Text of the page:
Laparoscopic Adrenalectomy

Sanziana A. Roman, MD
Student Author:
Brian Burbidge , Kaya Garringer , Calder Dorn, Matthew Zeller

Background Information: Adrenalectomy is the removal of the adrenal gland. This procedure may be performed transabdominally, retroperitoneally, or transthoracically, via an open procedure or minimally invasive approach (laparoscopically or robotically). The choice of an open or laparoscopic approach is decided on a case-to-case basis. In cases of large tumors (>6cm), metastasis, and invasion of the tumor into surrounding structures, an open approach is preferred1. The lateral transabdominal adrenalectomy is the most common technique. The lateral positioning pulls the abdominal contents out of the surgical field and provides a larger working space for the surgeon. The gold standard for patients not indicated for an open procedure is the lateral laparoscopic transabdominal adrenalectomy. This technique provides the same benefits as the open procedure, with the added benefits of smaller incisions, shorter hospital stays, and earlier recoveries1. For patients with previous abdominal surgery or patients that require bilateral adrenalectomies, the posterior retroperitoneoscopic approach is preferred. The approach avoids previous surgical sites and does not require repositioning for bilateral procedures. Retroperitoneal views lack access to the abdominal cavity for evaluation.


Indications: The indications for adrenalectomy include an array of clinical diagnoses. In general, surgery is indicated for non-malignant tumors that are functioning such as aldosteronoma or Cushing syndrome.4 If non-functioning, surgical treatment is considered if tumors are 3-5cm and indicated if >5cm. Malignant tumors are resectable unless they are metastatic primary adrenal cancers, but may require en bloc resection of neighboring organs if the tumor is locally invasive. Possible indications for adrenalectomy include: 

  • Adrenocortical carcinoma (ACC) if not metastatic. If metastatic, treatment is commonly non-surgical with the chemotherapeutic agent mitotane.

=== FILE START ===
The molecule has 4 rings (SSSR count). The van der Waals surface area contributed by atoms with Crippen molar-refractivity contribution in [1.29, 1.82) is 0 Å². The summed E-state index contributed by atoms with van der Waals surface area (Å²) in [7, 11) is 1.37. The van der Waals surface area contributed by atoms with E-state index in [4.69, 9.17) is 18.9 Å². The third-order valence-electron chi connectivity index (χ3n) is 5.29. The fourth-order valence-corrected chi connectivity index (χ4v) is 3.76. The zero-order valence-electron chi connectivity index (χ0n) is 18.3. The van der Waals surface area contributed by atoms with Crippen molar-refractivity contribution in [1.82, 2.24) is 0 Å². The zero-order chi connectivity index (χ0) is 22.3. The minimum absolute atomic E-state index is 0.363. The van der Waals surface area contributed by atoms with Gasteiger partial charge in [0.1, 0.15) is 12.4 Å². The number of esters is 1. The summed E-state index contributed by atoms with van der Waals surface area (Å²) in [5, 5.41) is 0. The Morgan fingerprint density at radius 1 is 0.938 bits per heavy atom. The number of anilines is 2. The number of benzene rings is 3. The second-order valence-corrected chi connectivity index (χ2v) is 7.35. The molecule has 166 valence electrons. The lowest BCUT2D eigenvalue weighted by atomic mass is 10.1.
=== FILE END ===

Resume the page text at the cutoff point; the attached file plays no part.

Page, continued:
• Pheochromocytoma
  • Hormonally active tumors 
  • Aldosteronoma 
  • Cortisol producing adenoma also known as primary adrenal Cushing syndrome 
  • Adrenal metastasis
  • Symptomatic Angiomyolipomas
  • Bilateral adrenal hyperplasia following failed pituitary surgery for Cushing’s disease
  • Adrenal Incidentaloma


Procedure Description: The most common approach is laparoscopic lateral transabdominal adrenalectomy. The patient is placed in the lateral decubitus position with the side of the lesion facing upwards. An important step of the transabdominal left adrenalectomy is the open book technique where the spleen and tail of the pancreas are reflected medially and comprise the right “page”, the kidney and adrenal gland comprise the left “page”, and the cleft of the book is where the inferior phrenic vein and medial border of the adrenal gland are located.  It is essential to avoid tearing the splenic capsule or damaging vessels in the spleen or tail of the pancreas. Once the adrenal gland is visualized, the adrenal arteries followed by the adrenal vein, are handled with coagulation or clipping. Care must be taken when dissecting the inferior margin of the adrenal gland as many patients may have a superior pole renal artery branch in that region. The last attachments dissected are the posterior attachment to ensure that the adrenal gland does not fall into the surgical field during the procedure. The approach of the right adrenal gland mimics the approach of the left very closely. To gain access, the right triangular ligament of the liver must be mobilized to fully expose the surgical space. For the open transabdominal approach, an incision is made subcostally and similar steps are followed as the laparoscopic approach. Ligations of the veins and arteries are completed the same way in all the approaches.